‘The thrill is gone’

A report from La Pietra Dialogues: Politics 2012

Francesca York
November 10, 2011

On October 12, New York University's La Pietra Policy Dialogues opened its fourth annual political conference. Held at NYU's Villa La Pietra, for the first time, the conference was held in anticipation of the 2012 U.S. presidential election instead of in its wake. A panel of distinguished speakers assembled to discuss their predictions and forecasts for the course of American politics from both Republican and Democratic perspectives.


The first group of panellists, who discussed the state of the Republican party, included Robert Shrum, Democratic political strategist and senior fellow at NYU; Bruce Haynes, Republican political strategist of Purple Strategies; Steve Schmidt, campaign strategist for John McCain; Mario Calvo Platero, journalist and editor for Il Sole 24 Ore; and Chris Caldwell, senior editor of the Weekly Standard. The members of the second panel reflected on Obama's presidency thus far and the challenges he faces in his bid for re-election. Panel members included Paul Begala, Democratic political consultant and commentator; Steve McMahon, Democratic political and public affairs strategist; Nicole Bacharan, political analyst and television consultant; and Marylouise Oates, author, journalist and activist.


The conference opened with a dialogue about the climate among the Republican hopefuls. The panellists agreed that former Massachusetts governor Mitt Romney was the current frontrunner and poised to win the candidacy, and Haynes went so far as to call Romney's nomination ‘a bit of an inevitability.'  Backed by such other prominent Republicans as New Jersey governor Chris Christie and with four years of campaign experience, Romney has distinguished himself as a strong, articulate candidate surpassing the more conservative options, Rick Perry and Michele Bachmann.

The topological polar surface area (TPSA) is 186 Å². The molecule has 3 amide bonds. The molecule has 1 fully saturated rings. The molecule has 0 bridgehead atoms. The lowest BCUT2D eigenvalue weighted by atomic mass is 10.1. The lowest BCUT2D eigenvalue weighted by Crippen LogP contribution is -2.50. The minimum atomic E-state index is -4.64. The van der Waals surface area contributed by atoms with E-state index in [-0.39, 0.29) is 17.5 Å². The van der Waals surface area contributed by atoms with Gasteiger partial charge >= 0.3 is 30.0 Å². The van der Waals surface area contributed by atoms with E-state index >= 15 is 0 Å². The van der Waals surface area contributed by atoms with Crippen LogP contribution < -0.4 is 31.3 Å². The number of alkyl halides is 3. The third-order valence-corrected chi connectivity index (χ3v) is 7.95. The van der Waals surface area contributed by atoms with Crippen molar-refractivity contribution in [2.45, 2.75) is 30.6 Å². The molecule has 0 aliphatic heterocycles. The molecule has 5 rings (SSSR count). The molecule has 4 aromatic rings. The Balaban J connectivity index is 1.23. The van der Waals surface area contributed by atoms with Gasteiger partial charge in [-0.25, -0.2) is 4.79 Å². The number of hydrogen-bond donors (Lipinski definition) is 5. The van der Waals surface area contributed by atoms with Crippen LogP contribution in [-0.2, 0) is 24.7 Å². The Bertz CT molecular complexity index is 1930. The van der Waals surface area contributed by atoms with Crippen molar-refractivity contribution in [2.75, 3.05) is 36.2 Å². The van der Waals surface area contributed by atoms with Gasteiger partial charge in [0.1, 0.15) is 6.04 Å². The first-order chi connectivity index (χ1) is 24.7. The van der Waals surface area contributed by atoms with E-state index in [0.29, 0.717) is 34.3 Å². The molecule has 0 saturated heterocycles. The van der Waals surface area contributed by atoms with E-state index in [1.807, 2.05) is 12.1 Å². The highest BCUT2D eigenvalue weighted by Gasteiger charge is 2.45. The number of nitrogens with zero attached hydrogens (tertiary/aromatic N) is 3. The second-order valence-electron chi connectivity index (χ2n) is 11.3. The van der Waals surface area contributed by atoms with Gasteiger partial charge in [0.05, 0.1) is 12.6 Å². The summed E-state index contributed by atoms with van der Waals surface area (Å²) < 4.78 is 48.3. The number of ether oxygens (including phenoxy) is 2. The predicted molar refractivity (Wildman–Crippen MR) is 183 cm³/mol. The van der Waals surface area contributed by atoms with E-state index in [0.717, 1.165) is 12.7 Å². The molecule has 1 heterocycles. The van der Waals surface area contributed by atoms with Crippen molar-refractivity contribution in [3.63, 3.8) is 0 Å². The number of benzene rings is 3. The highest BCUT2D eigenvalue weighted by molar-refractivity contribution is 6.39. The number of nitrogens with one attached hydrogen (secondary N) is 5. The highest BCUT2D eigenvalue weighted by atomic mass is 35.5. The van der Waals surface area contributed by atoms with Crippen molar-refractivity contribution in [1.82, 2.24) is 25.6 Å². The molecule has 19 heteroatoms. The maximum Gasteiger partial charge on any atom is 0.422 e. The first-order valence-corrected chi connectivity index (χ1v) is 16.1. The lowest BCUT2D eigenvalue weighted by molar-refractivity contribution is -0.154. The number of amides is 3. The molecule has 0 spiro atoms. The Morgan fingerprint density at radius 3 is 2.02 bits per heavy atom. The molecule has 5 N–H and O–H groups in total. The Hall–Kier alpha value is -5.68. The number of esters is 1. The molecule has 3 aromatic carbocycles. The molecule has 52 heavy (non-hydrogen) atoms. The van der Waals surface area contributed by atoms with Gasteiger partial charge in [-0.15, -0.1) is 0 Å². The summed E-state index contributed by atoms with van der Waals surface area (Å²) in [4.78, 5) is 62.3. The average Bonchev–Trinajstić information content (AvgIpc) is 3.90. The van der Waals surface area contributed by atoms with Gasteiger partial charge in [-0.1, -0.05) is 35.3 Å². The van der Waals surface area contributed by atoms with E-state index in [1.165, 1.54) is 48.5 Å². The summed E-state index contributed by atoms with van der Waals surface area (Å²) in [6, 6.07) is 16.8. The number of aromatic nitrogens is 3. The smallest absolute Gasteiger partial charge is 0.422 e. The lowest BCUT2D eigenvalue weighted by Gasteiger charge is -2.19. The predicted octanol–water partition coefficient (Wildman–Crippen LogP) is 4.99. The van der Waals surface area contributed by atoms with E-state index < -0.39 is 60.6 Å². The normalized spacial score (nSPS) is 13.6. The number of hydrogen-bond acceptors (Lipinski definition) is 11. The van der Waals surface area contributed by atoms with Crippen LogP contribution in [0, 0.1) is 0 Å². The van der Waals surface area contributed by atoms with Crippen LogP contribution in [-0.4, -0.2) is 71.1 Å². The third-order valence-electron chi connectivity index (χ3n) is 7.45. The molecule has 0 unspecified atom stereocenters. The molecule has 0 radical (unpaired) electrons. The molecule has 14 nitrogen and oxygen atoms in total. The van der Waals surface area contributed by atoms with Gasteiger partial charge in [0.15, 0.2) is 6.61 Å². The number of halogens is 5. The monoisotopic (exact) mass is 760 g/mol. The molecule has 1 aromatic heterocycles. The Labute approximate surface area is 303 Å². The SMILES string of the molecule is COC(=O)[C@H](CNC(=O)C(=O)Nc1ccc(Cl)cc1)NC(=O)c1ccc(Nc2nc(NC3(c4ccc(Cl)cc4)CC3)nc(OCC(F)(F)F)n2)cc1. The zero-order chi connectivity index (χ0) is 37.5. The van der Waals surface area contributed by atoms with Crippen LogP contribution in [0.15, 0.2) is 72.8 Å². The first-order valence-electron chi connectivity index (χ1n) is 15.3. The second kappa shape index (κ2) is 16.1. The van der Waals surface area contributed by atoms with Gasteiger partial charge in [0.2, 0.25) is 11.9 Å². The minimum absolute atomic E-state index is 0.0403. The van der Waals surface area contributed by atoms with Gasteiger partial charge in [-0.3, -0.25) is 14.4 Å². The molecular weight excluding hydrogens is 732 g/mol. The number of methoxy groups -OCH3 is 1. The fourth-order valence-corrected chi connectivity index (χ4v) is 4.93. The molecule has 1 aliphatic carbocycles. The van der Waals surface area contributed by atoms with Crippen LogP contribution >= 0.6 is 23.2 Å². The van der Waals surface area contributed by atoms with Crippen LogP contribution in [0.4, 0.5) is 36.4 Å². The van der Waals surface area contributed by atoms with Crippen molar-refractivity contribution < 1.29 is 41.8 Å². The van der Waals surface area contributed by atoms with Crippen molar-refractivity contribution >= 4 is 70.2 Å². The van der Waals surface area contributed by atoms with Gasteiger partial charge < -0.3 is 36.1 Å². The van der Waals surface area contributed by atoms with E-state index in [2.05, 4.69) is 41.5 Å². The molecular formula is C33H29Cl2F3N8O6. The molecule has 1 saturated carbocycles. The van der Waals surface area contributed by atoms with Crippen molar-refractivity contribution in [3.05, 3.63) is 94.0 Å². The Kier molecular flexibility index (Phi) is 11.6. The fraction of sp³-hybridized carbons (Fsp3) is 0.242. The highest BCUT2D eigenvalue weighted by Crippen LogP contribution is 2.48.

Caldwell further predicted that it would be impossible for Barack Obama to win back the presidency in a two-sided race: with a current approval rating in the low 40th percentile, he has lost too great a section of the electorate. The Republican Party's task, Caldwell believes, is to maintain unity: the nomination of a candidate like Romney, who may not appeal to members of the Tea Party movement, may result in a bid from another conservative third-party candidate who could siphon enough votes from the GOP to hand Obama the election.


The problem seems to be a total breakdown of trust in government institutions and general disillusionment, especially among Republicans but also the American people at large. Tea Party members in particular are frustrated that their GOP candidates have not kept their promises: ‘The GOP cut taxes as if they had cut spending,' Caldwell said, and the result has left the base both angry and wary.


Schmidt summarized the general analysis of the Republican position, observing that ‘Barack Obama can't win the election, but the GOP can still lose.'


The second panel had a similar, but more optimistic forecast for President Obama, agreeing that, ideally, the president must alter his discourse with a more contrastive tone. Begala suggested his platform must approach issues of the economy, unemployment and healthcare reform by asking ‘How are we doing, compared to what?' to avoid placing his presidential actions in the same negative light in which many have begun to view them. All agreed, however, that ‘Things could have been worse' would not be the best choice for a campaign slogan.


McMahon similarly predicted a shift in Obama's approach, saying that the 2012 election may look much more like the Kerry versus Bush race than the energetic, hope-fuelled election of 2008. Additionally, Obama's positions and platform will solidify once a Republican nominee has been locked-in.


Even after a day of reflection on the last three years, the only surety seems to be that the upcoming American elections will be one of changes-for the Republicans as a unified party, for the United States as a whole, and for Barack Obama as a politician with three controversial years of office behind him. Marylouise Oates quoted the famous B.B. King song, ‘The thrill is gone.' Only time will tell whether or not America is over Obama.



more articles